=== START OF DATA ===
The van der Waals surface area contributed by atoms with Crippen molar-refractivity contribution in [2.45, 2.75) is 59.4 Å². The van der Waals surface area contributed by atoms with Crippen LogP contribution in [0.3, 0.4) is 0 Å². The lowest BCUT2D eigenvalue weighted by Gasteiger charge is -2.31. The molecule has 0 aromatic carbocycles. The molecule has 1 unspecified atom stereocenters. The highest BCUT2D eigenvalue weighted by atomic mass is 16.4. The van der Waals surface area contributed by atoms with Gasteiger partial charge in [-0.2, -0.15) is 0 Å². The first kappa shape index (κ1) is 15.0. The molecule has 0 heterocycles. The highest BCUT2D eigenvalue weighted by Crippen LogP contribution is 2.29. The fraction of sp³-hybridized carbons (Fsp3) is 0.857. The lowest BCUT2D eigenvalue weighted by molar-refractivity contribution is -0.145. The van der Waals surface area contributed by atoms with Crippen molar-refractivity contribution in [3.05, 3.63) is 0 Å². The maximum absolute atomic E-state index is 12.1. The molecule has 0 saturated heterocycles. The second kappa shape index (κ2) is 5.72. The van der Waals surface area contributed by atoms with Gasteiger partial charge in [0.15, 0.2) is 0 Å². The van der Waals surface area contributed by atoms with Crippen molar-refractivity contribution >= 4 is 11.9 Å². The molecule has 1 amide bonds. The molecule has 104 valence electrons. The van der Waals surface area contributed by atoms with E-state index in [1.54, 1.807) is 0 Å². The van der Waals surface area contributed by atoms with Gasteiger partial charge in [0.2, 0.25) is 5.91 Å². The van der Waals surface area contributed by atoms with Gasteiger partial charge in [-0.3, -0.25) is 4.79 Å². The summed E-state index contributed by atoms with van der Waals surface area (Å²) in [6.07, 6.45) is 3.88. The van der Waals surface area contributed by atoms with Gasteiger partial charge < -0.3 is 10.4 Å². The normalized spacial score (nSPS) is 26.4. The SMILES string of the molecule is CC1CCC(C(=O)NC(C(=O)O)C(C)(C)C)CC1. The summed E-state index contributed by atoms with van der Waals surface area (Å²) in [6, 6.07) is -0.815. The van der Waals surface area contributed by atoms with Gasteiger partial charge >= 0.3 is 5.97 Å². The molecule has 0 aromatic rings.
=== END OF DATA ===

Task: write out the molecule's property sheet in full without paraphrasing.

The van der Waals surface area contributed by atoms with Crippen molar-refractivity contribution in [2.45, 2.75) is 59.4 Å². The van der Waals surface area contributed by atoms with Crippen LogP contribution in [0.3, 0.4) is 0 Å². The lowest BCUT2D eigenvalue weighted by Gasteiger charge is -2.31. The molecule has 0 aromatic carbocycles. The molecule has 1 unspecified atom stereocenters. The highest BCUT2D eigenvalue weighted by atomic mass is 16.4. The van der Waals surface area contributed by atoms with Gasteiger partial charge in [-0.2, -0.15) is 0 Å². The first kappa shape index (κ1) is 15.0. The molecule has 0 heterocycles. The highest BCUT2D eigenvalue weighted by Crippen LogP contribution is 2.29. The fraction of sp³-hybridized carbons (Fsp3) is 0.857. The lowest BCUT2D eigenvalue weighted by molar-refractivity contribution is -0.145. The van der Waals surface area contributed by atoms with Crippen molar-refractivity contribution in [3.05, 3.63) is 0 Å². The maximum absolute atomic E-state index is 12.1. The molecule has 0 saturated heterocycles. The second kappa shape index (κ2) is 5.72. The van der Waals surface area contributed by atoms with Gasteiger partial charge in [0.15, 0.2) is 0 Å². The van der Waals surface area contributed by atoms with Crippen molar-refractivity contribution >= 4 is 11.9 Å². The molecule has 1 amide bonds. The molecule has 104 valence electrons. The van der Waals surface area contributed by atoms with E-state index in [1.54, 1.807) is 0 Å². The van der Waals surface area contributed by atoms with Gasteiger partial charge in [0.2, 0.25) is 5.91 Å². The van der Waals surface area contributed by atoms with Gasteiger partial charge in [-0.3, -0.25) is 4.79 Å². The summed E-state index contributed by atoms with van der Waals surface area (Å²) in [6.07, 6.45) is 3.88. The van der Waals surface area contributed by atoms with Gasteiger partial charge < -0.3 is 10.4 Å². The normalized spacial score (nSPS) is 26.4. The SMILES string of the molecule is CC1CCC(C(=O)NC(C(=O)O)C(C)(C)C)CC1. The summed E-state index contributed by atoms with van der Waals surface area (Å²) in [6, 6.07) is -0.815. The van der Waals surface area contributed by atoms with Gasteiger partial charge >= 0.3 is 5.97 Å². The molecule has 0 aromatic rings.